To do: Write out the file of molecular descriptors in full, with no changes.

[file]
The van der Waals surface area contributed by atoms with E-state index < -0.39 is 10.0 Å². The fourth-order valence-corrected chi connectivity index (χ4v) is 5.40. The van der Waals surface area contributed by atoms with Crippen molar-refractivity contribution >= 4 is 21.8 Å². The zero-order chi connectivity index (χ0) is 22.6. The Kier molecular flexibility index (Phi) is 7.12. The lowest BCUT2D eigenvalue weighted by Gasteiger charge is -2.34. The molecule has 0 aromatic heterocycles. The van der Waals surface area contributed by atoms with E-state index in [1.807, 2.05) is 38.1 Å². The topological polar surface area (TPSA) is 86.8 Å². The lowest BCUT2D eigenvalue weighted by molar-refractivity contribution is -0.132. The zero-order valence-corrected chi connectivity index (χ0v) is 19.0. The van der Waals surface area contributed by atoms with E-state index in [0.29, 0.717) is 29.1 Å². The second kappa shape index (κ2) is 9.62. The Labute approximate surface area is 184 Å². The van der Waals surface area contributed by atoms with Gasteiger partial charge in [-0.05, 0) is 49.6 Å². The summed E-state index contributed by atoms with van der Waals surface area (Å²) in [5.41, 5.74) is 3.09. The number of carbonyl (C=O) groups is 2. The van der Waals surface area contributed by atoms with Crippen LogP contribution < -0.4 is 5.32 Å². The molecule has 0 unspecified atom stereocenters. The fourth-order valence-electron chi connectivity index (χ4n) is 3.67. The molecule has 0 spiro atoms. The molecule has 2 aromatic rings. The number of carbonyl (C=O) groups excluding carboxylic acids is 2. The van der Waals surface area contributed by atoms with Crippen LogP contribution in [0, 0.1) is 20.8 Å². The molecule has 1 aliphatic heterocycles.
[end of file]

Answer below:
The van der Waals surface area contributed by atoms with E-state index < -0.39 is 10.0 Å². The fourth-order valence-corrected chi connectivity index (χ4v) is 5.40. The van der Waals surface area contributed by atoms with Crippen molar-refractivity contribution >= 4 is 21.8 Å². The zero-order chi connectivity index (χ0) is 22.6. The Kier molecular flexibility index (Phi) is 7.12. The lowest BCUT2D eigenvalue weighted by Gasteiger charge is -2.34. The molecule has 0 aromatic heterocycles. The van der Waals surface area contributed by atoms with E-state index in [1.807, 2.05) is 38.1 Å². The topological polar surface area (TPSA) is 86.8 Å². The lowest BCUT2D eigenvalue weighted by molar-refractivity contribution is -0.132. The zero-order valence-corrected chi connectivity index (χ0v) is 19.0. The van der Waals surface area contributed by atoms with E-state index in [0.29, 0.717) is 29.1 Å². The second kappa shape index (κ2) is 9.62. The Labute approximate surface area is 184 Å². The van der Waals surface area contributed by atoms with Gasteiger partial charge in [-0.05, 0) is 49.6 Å². The summed E-state index contributed by atoms with van der Waals surface area (Å²) in [5.41, 5.74) is 3.09. The number of carbonyl (C=O) groups is 2. The van der Waals surface area contributed by atoms with Crippen LogP contribution < -0.4 is 5.32 Å². The molecule has 0 unspecified atom stereocenters. The fourth-order valence-electron chi connectivity index (χ4n) is 3.67. The molecule has 0 spiro atoms. The molecule has 2 aromatic rings. The number of carbonyl (C=O) groups excluding carboxylic acids is 2. The van der Waals surface area contributed by atoms with Crippen LogP contribution in [0, 0.1) is 20.8 Å². The molecule has 1 aliphatic heterocycles.